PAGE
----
Home
This Title All WIREs
WIREs RSS Feed
How to cite this WIREs title:
WIREs Cogn Sci
Impact Factor: 2.881

Language learning, socioeconomic status, and child‐directed speech

Full article on Wiley Online Library:   HTML PDF

Can't access this content? Tell your librarian.

Young children's language experiences and language outcomes are highly variable. Research in recent decades has focused on understanding the extent to which family socioeconomic status (SES) relates to parents’ language input to their children and, subsequently, children's language learning. Here, we first review research demonstrating differences in the quantity and quality of language that children hear across low‐, mid‐, and high‐SES groups, but also—and perhaps more importantly—research showing that differences in input and learning also exist within SES groups. Second, in order to better understand the defining features of ‘high‐quality’ input, we highlight findings from laboratory studies examining specific characteristics of the sounds, words, sentences, and social contexts of child‐directed speech (CDS) that influence children's learning. Finally, after narrowing in on these particular features of CDS, we broaden our discussion by considering family and community factors that may constrain parents’ ability to participate in high‐quality interactions with their young children. A unification of research on SES and CDS will facilitate a more complete understanding of the specific means by which input shapes learning, as well as generate ideas for crafting policies and programs designed to promote children's language outcomes. WIREs Cogn Sci 2016, 7:264–275. doi: 10.1002/wcs.1393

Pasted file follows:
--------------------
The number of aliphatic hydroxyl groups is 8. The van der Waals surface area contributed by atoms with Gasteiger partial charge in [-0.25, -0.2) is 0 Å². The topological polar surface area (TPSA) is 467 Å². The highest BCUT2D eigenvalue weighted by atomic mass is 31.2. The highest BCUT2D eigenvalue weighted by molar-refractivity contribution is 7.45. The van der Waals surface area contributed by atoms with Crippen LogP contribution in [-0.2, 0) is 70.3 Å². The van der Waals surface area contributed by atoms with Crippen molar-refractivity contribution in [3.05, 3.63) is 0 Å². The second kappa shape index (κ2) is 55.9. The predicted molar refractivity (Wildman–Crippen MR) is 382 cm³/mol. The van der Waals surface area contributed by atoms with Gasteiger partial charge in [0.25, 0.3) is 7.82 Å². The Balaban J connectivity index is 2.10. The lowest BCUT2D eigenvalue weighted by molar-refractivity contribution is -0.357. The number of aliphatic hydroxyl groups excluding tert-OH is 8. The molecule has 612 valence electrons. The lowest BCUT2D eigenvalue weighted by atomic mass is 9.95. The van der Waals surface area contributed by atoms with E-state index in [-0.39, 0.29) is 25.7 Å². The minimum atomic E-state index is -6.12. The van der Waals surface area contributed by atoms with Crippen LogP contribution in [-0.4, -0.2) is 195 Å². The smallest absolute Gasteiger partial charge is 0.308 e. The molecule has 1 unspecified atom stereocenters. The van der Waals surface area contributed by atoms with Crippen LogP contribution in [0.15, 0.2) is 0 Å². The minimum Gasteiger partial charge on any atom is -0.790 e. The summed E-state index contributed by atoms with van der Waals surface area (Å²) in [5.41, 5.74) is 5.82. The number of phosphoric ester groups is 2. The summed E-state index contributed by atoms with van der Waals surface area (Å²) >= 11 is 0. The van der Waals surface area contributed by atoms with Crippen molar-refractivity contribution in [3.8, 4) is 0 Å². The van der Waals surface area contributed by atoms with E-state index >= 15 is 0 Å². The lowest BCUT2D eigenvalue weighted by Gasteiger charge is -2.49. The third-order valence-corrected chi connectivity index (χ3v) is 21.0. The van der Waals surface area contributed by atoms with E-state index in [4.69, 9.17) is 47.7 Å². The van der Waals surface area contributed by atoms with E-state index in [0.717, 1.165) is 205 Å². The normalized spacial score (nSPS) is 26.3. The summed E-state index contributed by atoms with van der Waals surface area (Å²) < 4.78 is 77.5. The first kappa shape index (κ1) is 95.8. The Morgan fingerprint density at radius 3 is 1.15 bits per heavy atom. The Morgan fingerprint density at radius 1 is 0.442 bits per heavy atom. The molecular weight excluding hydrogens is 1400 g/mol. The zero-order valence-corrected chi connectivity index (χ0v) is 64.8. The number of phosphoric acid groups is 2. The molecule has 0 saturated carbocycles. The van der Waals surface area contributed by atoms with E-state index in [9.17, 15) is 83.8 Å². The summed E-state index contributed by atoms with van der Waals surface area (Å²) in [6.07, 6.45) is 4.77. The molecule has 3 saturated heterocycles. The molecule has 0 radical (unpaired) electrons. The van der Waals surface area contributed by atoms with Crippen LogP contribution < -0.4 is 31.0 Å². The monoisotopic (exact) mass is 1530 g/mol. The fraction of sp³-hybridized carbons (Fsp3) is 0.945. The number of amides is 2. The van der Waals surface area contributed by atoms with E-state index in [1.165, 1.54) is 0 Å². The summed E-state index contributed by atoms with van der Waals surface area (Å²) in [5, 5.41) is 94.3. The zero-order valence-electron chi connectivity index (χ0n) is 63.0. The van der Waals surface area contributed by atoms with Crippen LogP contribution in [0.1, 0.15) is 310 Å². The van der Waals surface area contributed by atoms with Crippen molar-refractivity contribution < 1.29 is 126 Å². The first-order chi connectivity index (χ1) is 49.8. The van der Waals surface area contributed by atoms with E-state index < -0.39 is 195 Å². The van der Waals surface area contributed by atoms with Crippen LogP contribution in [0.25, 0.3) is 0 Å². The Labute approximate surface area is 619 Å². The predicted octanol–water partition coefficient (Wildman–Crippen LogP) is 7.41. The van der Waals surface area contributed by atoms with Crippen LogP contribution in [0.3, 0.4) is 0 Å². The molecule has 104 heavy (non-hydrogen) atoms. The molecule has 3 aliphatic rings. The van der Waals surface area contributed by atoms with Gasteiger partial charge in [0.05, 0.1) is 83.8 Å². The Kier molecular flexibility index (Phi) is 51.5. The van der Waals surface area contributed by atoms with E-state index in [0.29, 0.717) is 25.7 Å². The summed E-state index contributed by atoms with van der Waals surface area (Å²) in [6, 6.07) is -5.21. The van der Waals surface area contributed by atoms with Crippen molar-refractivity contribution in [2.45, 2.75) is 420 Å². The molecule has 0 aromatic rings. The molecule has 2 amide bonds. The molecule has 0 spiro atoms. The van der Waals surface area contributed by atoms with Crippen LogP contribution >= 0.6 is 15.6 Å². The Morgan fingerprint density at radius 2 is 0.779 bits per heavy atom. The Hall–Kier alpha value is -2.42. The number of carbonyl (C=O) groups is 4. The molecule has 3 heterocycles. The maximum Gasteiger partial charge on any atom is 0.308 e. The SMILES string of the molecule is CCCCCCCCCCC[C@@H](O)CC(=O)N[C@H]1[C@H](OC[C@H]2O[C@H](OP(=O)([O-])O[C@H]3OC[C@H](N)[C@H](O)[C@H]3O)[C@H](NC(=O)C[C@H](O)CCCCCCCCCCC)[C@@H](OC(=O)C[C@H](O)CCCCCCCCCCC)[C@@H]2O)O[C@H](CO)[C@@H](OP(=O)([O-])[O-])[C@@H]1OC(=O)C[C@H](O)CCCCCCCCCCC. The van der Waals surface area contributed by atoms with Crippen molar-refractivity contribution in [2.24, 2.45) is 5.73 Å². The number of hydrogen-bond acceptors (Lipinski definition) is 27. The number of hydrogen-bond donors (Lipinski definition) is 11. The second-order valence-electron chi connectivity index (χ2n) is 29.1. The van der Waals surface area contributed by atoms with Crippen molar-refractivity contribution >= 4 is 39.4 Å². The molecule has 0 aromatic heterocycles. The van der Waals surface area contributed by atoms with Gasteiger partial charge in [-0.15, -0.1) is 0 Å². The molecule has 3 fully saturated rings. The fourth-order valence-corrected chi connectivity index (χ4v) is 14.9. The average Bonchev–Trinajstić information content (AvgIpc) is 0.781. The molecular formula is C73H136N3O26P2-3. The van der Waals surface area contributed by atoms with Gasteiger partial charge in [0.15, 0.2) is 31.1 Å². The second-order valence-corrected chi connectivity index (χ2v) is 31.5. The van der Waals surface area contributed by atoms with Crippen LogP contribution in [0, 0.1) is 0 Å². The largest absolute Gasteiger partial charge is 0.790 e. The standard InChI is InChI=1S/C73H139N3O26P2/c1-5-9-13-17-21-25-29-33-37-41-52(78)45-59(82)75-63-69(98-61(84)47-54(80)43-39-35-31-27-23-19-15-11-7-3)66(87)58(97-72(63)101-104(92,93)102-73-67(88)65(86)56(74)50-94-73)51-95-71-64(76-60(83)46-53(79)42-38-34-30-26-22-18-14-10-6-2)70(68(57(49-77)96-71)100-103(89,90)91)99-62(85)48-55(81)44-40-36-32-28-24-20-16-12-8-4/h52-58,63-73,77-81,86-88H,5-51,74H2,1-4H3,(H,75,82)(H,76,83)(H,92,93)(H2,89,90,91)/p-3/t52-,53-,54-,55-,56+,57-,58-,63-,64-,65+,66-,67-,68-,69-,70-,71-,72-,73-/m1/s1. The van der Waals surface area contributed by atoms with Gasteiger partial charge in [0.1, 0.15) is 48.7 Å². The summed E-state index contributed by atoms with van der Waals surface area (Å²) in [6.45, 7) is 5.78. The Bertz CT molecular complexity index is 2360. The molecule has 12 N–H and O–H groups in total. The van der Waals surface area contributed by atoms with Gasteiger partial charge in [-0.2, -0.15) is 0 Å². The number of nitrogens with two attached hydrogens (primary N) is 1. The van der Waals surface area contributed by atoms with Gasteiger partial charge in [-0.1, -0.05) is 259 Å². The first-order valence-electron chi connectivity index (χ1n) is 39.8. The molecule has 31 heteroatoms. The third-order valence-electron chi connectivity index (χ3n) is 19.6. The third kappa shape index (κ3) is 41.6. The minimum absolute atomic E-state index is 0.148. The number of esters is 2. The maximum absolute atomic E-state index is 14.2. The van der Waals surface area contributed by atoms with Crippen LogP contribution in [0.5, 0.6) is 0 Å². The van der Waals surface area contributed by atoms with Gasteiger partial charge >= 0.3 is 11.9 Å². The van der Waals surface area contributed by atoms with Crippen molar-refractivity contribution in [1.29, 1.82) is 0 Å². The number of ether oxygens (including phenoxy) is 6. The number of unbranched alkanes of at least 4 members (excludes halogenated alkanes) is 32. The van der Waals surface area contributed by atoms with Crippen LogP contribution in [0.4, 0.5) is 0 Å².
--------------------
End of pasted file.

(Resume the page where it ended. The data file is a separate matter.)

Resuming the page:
This article is categorized under:

  • Linguistics > Language Acquisition
  • Psychology > Language

Related Articles

Experimental methods in studying child language acquisition
Statistical learning and language acquisition

Browse by Topic

Psychology > Language
Linguistics > Language Acquisition

Access to this WIREs title is by subscription only.

Recommend to Your
Librarian Now!

The latest WIREs articles in your inbox

Sign Up for Article Alerts